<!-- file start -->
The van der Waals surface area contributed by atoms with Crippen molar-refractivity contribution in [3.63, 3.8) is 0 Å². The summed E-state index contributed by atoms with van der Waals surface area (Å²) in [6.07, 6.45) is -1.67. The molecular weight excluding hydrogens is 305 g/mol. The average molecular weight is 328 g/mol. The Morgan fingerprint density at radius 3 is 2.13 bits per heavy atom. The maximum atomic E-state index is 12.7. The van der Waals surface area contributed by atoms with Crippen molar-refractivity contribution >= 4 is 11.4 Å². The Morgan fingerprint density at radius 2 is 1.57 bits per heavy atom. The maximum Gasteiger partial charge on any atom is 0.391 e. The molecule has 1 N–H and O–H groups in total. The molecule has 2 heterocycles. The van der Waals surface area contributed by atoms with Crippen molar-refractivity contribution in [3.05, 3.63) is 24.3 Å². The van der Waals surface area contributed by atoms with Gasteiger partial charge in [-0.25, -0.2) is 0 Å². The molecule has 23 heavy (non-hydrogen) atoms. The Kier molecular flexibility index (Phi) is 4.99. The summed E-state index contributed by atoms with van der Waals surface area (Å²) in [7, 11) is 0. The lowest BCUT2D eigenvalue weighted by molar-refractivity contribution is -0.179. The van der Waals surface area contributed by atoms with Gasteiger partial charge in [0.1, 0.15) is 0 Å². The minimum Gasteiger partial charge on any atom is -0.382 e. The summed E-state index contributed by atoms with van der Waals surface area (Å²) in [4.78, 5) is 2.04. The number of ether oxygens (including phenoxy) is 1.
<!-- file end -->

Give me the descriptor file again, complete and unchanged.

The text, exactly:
The van der Waals surface area contributed by atoms with Crippen molar-refractivity contribution in [3.63, 3.8) is 0 Å². The summed E-state index contributed by atoms with van der Waals surface area (Å²) in [6.07, 6.45) is -1.67. The molecular weight excluding hydrogens is 305 g/mol. The average molecular weight is 328 g/mol. The Morgan fingerprint density at radius 3 is 2.13 bits per heavy atom. The maximum atomic E-state index is 12.7. The van der Waals surface area contributed by atoms with Crippen molar-refractivity contribution >= 4 is 11.4 Å². The Morgan fingerprint density at radius 2 is 1.57 bits per heavy atom. The maximum Gasteiger partial charge on any atom is 0.391 e. The molecule has 1 N–H and O–H groups in total. The molecule has 2 heterocycles. The van der Waals surface area contributed by atoms with Crippen molar-refractivity contribution in [3.05, 3.63) is 24.3 Å². The van der Waals surface area contributed by atoms with Gasteiger partial charge in [-0.25, -0.2) is 0 Å². The molecule has 23 heavy (non-hydrogen) atoms. The Kier molecular flexibility index (Phi) is 4.99. The summed E-state index contributed by atoms with van der Waals surface area (Å²) in [7, 11) is 0. The lowest BCUT2D eigenvalue weighted by molar-refractivity contribution is -0.179. The van der Waals surface area contributed by atoms with Gasteiger partial charge in [0.1, 0.15) is 0 Å². The minimum Gasteiger partial charge on any atom is -0.382 e. The summed E-state index contributed by atoms with van der Waals surface area (Å²) in [4.78, 5) is 2.04. The number of ether oxygens (including phenoxy) is 1.